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The Hermitage, St Catherine's

Introduction

Woodland gardens of about 5 hectares, originally developed in the early 19th century and now surrounding a hotel rebuilt in the late 19th century. The gardens feature rhododendrons and spring bulbs.

The Hermitage is situated beneath St Catherine's Down with panoramic views to the north, south and east.

Visitor Access, Directions & Contacts
History

The following is taken from information about the historic development of The Hermitage supplied by the Isle of Wight Gardens Trust, and includes references used by them:

16th Century

The land on which the original house called The Hermitage stood appears to have formed part of the Appuldurcombe estate in the 16th century, although it is not mentioned by name in the 1571 rental of the manor of Appuldurcombe. This refers only to the holding of ‘Beere alias Berely with 30 acres' (now known as Bierley) which ‘Thomas Brading holdeth freely of the manor of Appledurcombe'.

17th - 18th Century

In 1629 Richard Brading sold Beere and Armitage to William Broad of Newport, mercer. Both properties passed by descent and marriage to Alexander Alchorne of the City of London, Gent. In 1705 he sold to Elizabeth Pickle of Southampton Beere and ‘a tenement and garden called The Hermitage'. The estate of Elizabeth Pickle passed to Robert Methuen and Robert Studley Vidal by descent and marriage. In 1778 the above owners, with Richard Thorold, sold ‘a cottage called Amitage, alias Snape End' to William Brake of the parish of Godshill, yeoman, for £30. Michael Hoy, a Russian merchant trading out of the port of London, then purchased the premises on which he built a mansion house for himself called The Hermitage and a great column, known as the Hoy Monument, on the highest point of the down behind the house, to commemorate the Czar's visit to England in 1814, after the Allied defeat of Napoleon. (Information from transcription and annotation of the Royal Survey of the Isle of Wight, Isle of Wight County Record Office.)

19th Century

In ‘Vectis Scenery' (1824) George Brannon describes Hoy's property as

‘a small seat belonging to Michael Hoy, esquire, called THE MEDINA HERMITAGE.... The house is characterised by simplicity and neatness; its greatest ornament is a large and elegant verandah, having a broad open trellis roof, beautifully entwined with the sweetest variety of climbing plants ... '

The Ordnance Survey (OS) 1866 25" map shows the main house and a large building to the north (named as The Coach House on the OS 1978 1:2500). To the west of the house a small rectangular structure is shown. An open lawn is shown to the east of the house with a pond and walled garden beyond. The lawn is surrounded by a shelter belt of mixed woodland encircling the property to the north, east and south. A summer house is marked within the woodland to the north of the lawn. A belt of woodland named ‘Snipe End' stretches up to St Catherine's Down from the west side of the property and continues to the north along the eastern side of the down. Within this woodland two small structures, possibly gazebos, are marked, linked by a path which contours around the steep woodland slope. To the south of the woodland ‘Hoy's Monument' is marked. To the south of Snipe End a small cottage, two other small structures and a series of small enclosures protected by a coniferous shelter belt are shown, directly under St Catherine's Down.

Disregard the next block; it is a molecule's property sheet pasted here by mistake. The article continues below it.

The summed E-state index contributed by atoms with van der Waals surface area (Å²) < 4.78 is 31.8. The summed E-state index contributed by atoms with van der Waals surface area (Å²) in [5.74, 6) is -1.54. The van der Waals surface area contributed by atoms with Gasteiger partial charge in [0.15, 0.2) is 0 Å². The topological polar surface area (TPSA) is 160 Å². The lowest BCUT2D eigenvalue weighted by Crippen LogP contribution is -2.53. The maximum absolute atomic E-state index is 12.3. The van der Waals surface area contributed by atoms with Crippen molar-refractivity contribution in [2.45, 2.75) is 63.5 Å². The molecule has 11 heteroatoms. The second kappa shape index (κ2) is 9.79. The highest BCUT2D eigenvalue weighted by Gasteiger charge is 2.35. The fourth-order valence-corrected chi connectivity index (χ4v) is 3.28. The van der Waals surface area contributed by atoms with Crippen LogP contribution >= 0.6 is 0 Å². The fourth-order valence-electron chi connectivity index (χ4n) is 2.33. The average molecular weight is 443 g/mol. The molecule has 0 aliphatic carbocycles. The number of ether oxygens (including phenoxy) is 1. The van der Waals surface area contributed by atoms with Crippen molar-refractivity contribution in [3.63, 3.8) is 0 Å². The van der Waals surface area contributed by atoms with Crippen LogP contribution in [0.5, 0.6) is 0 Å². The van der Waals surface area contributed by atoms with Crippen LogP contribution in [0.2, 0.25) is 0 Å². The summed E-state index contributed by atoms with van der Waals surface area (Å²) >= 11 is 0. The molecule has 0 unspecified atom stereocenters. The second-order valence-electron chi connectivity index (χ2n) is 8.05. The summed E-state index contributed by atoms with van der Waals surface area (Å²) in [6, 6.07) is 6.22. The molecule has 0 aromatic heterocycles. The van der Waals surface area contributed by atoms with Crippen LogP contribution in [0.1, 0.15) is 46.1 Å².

In the 1850s the house appears to have suffered at least partial damage by fire and was not lived in for a time. In 1895 the whole structure underwent complete rebuilding to take the form it has today.

Despite the loss of Michael Hoy's house and the now ruinous condition of the gazebos, the designed grounds of The Hermitage still provide evidence of the original layout. The ornamental woodland walk with vistas and gazebos is significant, as are the remains of the walled garden and the pond. The beech woodland surrounding the grounds and at Snipe End is an interesting feature, possibly originally established by Hoy, although the existing trees are probably of more recent date.

Features & Designations

Features

  • Lawn
  • Shrubbery
  • Pond
Key Information

Type

Woodland Garden

Purpose

Ornamental

Survival

Extant

Hectares

5

Civil Parish

Godshill

References

References